Los pueblos negros

Los pueblos negros

Approximate length: 15 Kilometers.
Duration: From 5 to 6 hours (including stops).
Slope: Maximum height: 1.767m. Minimum height: 1.230 m.
Character: Hiking.
Places of interest: the towns of Becerril, Serracín and El Muyo (the "black" towns), Alquité, Madriguera and Villacorta (the "red" villages).
Viewpoints: Valdebecerril (1.767 m.)
Botanical notes: Oak (Quercus pyrenaica), Holm oak (Quercus rotundifolia), Yew (Taxus baccata), Juniper creeping (Juniperus communis var. Nana), Mountain ash (Fraxinus excelsior), Wild rose (Rosa canina) and Heath (Erica autralis) ).


Our starting point is located in the Becerril square. We left the town in a southerly direction. In front of us are the foothills of the Sierra de Ayllón, forming a kind of amphitheater. To 1 kilometer approximately of the town the road forks. We must follow the one on our left that, at the height of a small reservoir of water, we see how it gently begins to climb the slope. From here we can see in the area known as Los Campillos on our right, a dark green stains that from the top of the mountain and in a scattered way are dropped downhill. It is the redoubt of Yew Becerril.

Our path always runs uphill and south, right between the Cambrones River divide on our left and Hociquilla on our right.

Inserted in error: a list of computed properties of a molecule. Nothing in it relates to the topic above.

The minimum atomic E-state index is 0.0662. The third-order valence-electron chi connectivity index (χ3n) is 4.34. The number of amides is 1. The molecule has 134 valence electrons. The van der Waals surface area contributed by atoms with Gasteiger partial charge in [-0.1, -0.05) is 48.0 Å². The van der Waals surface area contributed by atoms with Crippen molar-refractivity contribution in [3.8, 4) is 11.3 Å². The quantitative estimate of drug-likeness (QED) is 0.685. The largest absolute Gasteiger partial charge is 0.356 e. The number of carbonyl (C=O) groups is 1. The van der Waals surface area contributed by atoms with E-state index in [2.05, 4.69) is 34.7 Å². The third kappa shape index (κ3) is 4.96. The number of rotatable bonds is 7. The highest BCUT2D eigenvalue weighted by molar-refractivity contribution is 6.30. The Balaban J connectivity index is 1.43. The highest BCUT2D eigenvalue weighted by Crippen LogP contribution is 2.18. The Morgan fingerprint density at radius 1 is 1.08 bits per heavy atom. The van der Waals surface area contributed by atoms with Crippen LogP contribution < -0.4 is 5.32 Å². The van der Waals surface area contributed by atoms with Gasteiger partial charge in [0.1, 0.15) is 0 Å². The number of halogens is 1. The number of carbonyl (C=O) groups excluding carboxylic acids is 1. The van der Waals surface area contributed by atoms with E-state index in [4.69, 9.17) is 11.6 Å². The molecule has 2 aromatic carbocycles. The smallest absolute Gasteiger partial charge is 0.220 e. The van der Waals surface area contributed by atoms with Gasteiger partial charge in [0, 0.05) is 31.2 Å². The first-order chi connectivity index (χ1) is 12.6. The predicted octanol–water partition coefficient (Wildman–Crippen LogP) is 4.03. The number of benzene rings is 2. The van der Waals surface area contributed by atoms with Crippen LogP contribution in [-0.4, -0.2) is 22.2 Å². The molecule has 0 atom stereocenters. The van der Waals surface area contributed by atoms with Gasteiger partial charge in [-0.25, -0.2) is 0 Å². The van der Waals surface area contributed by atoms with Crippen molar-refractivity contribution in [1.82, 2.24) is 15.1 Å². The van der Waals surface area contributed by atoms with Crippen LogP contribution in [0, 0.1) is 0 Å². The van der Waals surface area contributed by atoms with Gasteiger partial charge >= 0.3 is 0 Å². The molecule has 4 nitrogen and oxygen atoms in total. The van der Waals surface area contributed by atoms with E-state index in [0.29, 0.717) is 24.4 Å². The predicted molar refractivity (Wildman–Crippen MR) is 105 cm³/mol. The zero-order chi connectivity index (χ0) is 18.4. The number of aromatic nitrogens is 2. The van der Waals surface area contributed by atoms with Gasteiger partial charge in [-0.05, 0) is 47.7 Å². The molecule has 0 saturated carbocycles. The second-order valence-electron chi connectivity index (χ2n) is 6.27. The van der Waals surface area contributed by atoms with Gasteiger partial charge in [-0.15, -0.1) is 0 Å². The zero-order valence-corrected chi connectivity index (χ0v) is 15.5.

Holm oaks, heathers and junipers come to meet us as we ascend. In most of the specimens the browsing of sheep and cows is appreciated feeding on their leaves.

At the height of the Campazo our road becomes more tortuous and steep and it becomes a path practically at the height of an extensive oak tree on our left. We will follow the path towards the pass. Here the mountain ash tree makes an appearance, a true botanical jewel.

Once in the hill, and after having recovered from the effort, we will continue to our left, towards the geodetic vertex of Valdebecerril, the highest point of our route and privileged viewpoint of the Segovian and Guadalajaran slopes. From this point and in a southwesterly direction, we contemplate the Hayedo de Tejera Negra Natural Park, which together with the Hayedo de la Pedrosa on the Segovia slope and the Montejo de la Sierra in the province of Madrid, are the southernmost in Europe.

An extensive zone of wild pine repopulation extends through the valleys of the Guadalajara slope. It will not be strange to stumble over some roe deer, very abundant in these mountains. Something more difficult will be that we can surprise some boar, also very abundant. And much, much more difficult it will be to see the wolf, that during the last decade has been extending its radius of action of the south basin of the Duero, thanks to the increase of its population when considering itself a species in danger of extinction in this geographic area. As if it were an old feudal lord, he comes to claim his hunting domains. Not in vain this geography is plagued by place names referring to its presence as the nearby Pico del Lobo.